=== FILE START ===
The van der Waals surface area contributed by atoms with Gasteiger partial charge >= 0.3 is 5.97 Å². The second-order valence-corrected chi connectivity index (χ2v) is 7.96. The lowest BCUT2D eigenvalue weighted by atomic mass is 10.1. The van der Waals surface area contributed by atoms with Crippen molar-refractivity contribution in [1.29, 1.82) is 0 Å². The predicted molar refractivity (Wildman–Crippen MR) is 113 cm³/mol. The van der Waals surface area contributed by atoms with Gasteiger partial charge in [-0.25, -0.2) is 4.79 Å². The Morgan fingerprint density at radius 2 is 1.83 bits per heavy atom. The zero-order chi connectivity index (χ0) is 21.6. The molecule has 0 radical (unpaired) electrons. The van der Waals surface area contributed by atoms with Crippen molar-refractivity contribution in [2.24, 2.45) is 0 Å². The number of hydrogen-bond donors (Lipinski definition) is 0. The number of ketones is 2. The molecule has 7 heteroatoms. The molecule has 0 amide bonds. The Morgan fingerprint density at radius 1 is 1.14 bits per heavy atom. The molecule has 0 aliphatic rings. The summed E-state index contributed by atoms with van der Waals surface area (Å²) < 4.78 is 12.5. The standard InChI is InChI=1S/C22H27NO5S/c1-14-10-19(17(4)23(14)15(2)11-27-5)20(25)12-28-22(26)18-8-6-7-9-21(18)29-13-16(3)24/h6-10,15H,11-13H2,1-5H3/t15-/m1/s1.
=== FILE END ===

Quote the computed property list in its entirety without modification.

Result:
The van der Waals surface area contributed by atoms with Gasteiger partial charge >= 0.3 is 5.97 Å². The second-order valence-corrected chi connectivity index (χ2v) is 7.96. The lowest BCUT2D eigenvalue weighted by atomic mass is 10.1. The van der Waals surface area contributed by atoms with Crippen molar-refractivity contribution in [1.29, 1.82) is 0 Å². The predicted molar refractivity (Wildman–Crippen MR) is 113 cm³/mol. The van der Waals surface area contributed by atoms with Gasteiger partial charge in [-0.25, -0.2) is 4.79 Å². The Morgan fingerprint density at radius 2 is 1.83 bits per heavy atom. The zero-order chi connectivity index (χ0) is 21.6. The molecule has 0 radical (unpaired) electrons. The van der Waals surface area contributed by atoms with Crippen molar-refractivity contribution in [2.24, 2.45) is 0 Å². The number of hydrogen-bond donors (Lipinski definition) is 0. The number of ketones is 2. The molecule has 7 heteroatoms. The molecule has 0 amide bonds. The Morgan fingerprint density at radius 1 is 1.14 bits per heavy atom. The molecule has 0 aliphatic rings. The summed E-state index contributed by atoms with van der Waals surface area (Å²) < 4.78 is 12.5. The standard InChI is InChI=1S/C22H27NO5S/c1-14-10-19(17(4)23(14)15(2)11-27-5)20(25)12-28-22(26)18-8-6-7-9-21(18)29-13-16(3)24/h6-10,15H,11-13H2,1-5H3/t15-/m1/s1.